At twelve, what did I know? My grandfather had invited a visitor to come meet me, and my mother combed my hair and coached me to give the guest water to wash his feet. The guest was pleased with me, and so my marriage to a boy of my age in a distant village was fixed.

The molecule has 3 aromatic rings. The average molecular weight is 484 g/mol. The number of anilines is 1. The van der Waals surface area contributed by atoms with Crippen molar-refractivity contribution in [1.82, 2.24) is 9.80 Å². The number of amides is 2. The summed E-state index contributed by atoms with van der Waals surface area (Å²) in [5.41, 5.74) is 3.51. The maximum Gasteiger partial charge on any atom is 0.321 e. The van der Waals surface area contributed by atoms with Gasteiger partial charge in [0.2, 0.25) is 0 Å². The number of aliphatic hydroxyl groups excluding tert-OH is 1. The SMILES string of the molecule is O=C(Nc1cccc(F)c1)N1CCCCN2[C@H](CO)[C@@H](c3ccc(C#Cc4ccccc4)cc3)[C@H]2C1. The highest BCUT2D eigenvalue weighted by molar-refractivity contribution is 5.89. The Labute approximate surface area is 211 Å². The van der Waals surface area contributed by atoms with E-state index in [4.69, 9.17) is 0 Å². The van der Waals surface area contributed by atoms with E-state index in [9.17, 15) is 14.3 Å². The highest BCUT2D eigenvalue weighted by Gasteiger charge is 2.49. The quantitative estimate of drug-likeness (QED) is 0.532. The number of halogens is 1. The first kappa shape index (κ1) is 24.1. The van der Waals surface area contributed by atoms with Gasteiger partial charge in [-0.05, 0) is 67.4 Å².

After my third son I myself decided to have a family planning operation. It was painful, and I didn’t want the 100 rupees the doctor gave me. At that time I didn’t know what I would do to educate my sons so I bought 15 hens and began selling the eggs. Then everyone forgave me for having the operation because I was so industrious. Still, we didn’t have rice, so when a foreigner appeared in our village asking if people could paint, I made some samples even though I was too shy to speak to her. I’d learned painting from my mother who would paint gods on the pavilion we Brahmins build for boys ́ haircutting ceremonies. Now I am the manager for the painting section. I am moving ahead. For instance, I know how to talk on the phone. Once I spoke to my husband’s elder brother, and people were at first shocked since this is something we cannot do. People may criticize me, but I know that if people don’t understand my life today they’ll understand tomorrow.